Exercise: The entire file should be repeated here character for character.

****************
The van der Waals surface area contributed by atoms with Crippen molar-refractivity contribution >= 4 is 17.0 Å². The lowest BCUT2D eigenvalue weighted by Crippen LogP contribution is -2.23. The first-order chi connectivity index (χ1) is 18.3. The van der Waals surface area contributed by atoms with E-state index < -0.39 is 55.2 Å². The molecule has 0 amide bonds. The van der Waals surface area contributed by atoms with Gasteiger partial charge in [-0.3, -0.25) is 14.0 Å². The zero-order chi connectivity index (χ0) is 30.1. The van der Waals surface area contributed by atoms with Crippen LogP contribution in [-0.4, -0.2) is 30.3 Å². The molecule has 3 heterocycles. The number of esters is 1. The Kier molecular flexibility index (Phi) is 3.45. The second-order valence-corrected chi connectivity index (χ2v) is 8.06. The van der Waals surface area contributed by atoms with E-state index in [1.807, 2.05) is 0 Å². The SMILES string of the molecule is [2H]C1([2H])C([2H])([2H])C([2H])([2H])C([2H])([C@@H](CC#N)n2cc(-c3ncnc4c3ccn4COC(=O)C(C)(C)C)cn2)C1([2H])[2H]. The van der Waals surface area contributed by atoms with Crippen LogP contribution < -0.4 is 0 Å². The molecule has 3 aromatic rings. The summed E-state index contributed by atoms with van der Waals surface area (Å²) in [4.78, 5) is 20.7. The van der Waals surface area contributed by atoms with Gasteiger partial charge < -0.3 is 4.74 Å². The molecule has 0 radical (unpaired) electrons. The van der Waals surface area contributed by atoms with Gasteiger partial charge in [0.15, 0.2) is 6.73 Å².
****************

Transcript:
The van der Waals surface area contributed by atoms with Crippen molar-refractivity contribution >= 4 is 17.0 Å². The lowest BCUT2D eigenvalue weighted by Crippen LogP contribution is -2.23. The first-order chi connectivity index (χ1) is 18.3. The van der Waals surface area contributed by atoms with E-state index < -0.39 is 55.2 Å². The molecule has 0 amide bonds. The van der Waals surface area contributed by atoms with Gasteiger partial charge in [-0.3, -0.25) is 14.0 Å². The zero-order chi connectivity index (χ0) is 30.1. The van der Waals surface area contributed by atoms with Crippen LogP contribution in [-0.4, -0.2) is 30.3 Å². The molecule has 3 heterocycles. The number of esters is 1. The Kier molecular flexibility index (Phi) is 3.45. The second-order valence-corrected chi connectivity index (χ2v) is 8.06. The van der Waals surface area contributed by atoms with E-state index in [1.807, 2.05) is 0 Å². The SMILES string of the molecule is [2H]C1([2H])C([2H])([2H])C([2H])([2H])C([2H])([C@@H](CC#N)n2cc(-c3ncnc4c3ccn4COC(=O)C(C)(C)C)cn2)C1([2H])[2H]. The van der Waals surface area contributed by atoms with Crippen LogP contribution < -0.4 is 0 Å². The molecule has 3 aromatic rings. The summed E-state index contributed by atoms with van der Waals surface area (Å²) in [4.78, 5) is 20.7. The van der Waals surface area contributed by atoms with Gasteiger partial charge < -0.3 is 4.74 Å². The molecule has 0 radical (unpaired) electrons. The van der Waals surface area contributed by atoms with Gasteiger partial charge in [0.15, 0.2) is 6.73 Å².